The haXe Blog has been opened for a few days now. It’s entirely written in haXe (see hxBlog to download sources) and will be open to other authors as well. I’m lacking the time to update my own blog so I think it’s better to group things on one blog with better visibility. I’ll continue to update this blog with posts that are not haXe-related.
For people that couldn’t attend, here’s my presentation slides Revolution 2 that I was showing at FOTB a few hours ago. Thanks to all the people that came here, it’s great to see such an interest into new way of doing things and I wish to all of you happy hours of haXe coding
The Slides (warning : PDF)
It’s been a long time since I had enough time to blog. The reason is that I’m currently lacking internet at home and my daily job day is too much busy to allocate blog time. I’m currently at Bordeaux Airport heading to Flash On The Beach, there’s free WiFi at airport so that’s a good reason enough to blog ! Sounds like FOTB will be a great conference, with great speakers and good mood. Hope to see a lot of people attending my talk Revolution 2 where I’ll be explaining about MTASC and haXe. If you’re a Flash developer who want to understand what haXe is and why it’s a Revolution for the Flash Coder, that’s a talk for you !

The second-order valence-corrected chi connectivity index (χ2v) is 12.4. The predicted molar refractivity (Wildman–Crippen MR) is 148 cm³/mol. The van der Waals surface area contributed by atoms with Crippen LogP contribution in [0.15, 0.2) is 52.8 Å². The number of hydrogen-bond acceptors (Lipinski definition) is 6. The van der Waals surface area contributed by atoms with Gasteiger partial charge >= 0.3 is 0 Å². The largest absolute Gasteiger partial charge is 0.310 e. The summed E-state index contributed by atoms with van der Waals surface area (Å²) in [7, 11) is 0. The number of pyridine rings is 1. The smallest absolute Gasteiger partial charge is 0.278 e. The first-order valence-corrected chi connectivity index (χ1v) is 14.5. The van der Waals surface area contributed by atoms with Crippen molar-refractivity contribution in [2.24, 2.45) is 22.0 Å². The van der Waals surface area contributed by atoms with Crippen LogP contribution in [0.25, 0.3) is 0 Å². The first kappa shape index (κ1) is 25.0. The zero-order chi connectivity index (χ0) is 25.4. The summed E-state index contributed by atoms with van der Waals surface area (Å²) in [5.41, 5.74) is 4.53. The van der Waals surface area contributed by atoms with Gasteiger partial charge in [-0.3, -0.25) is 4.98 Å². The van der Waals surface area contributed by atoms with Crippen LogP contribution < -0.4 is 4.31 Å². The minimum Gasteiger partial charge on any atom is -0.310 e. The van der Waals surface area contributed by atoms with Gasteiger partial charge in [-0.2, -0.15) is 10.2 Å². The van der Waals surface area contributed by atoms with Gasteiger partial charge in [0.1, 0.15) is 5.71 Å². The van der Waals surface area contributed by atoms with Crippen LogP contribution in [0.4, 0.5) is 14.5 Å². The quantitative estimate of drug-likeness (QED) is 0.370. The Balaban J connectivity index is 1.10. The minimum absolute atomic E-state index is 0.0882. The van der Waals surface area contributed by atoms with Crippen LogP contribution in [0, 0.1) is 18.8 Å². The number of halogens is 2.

I’m usually writing a small mail when making a new release of haXe but for this 1.06 release, a lot of new things have been added which require maybe more explanations, hence a blog post. Let’s start !
- haxelib is a commandline tool for distributing and managing haXe libraries. Very easy to use, it will be a central repository for haXe open-source projects releases ! Read the Documentation.
- haXe 1.05 introduced Flash9 support. In 1.06, support has been enhanced with correction in the API files, support for Xml, Serialization and Remoting, and most important the ability to use assets stored in a SWF library built with any Flash IDE (including 7 and 8 ) . See this page for a tutorial.
- The neko.io package has been added. neko.File has been replaced by neko.io.File which methods either either returns a FileInput or a FileOutput, and neko.Socket becomes neko.io.Socket. The
neko.ioframework allow you to treat input/outputs uniformaly by having implementations extending either
neko.io.Output. More details, documentation, and tutorials about this soon.
- haXe Serialization has been improved, with direct support for basic types such as Date, Hash, IntHash and List. A lot of unit tests and bugfixes have been made, and performances have been increased.
- a new haxe.xml Package is now available, which contains two classes
haxe.xml.Fastallows quick dot-syntax access for Xml (still strictly typed) and
haxe.xml.Checkenable you to check if an Xml matches a given structure (a bit like DTD, but expressed in haXe code). More documentation an tutorials about this soon.
- the haxe.PosInfos which contains file/line/method/class information has been a bit changed. The specification is now “when a PosInfos is an optional argument, its default value will be the calling position instead of null”. See this tutorial about trace informations in haXe.
- Speaking of debugging, the
-debugflag is now accepted by the haXe compiler. It currently has only effect when targeting neko or flash9. On neko, it replaces the file/line debug infos by a class/method/line infos. On flash9, there is already class/method infos so it adds file/line infos which will be displayed when an exception occured. I’m planning to support
- … and of course the usual bugfixes and minor improvements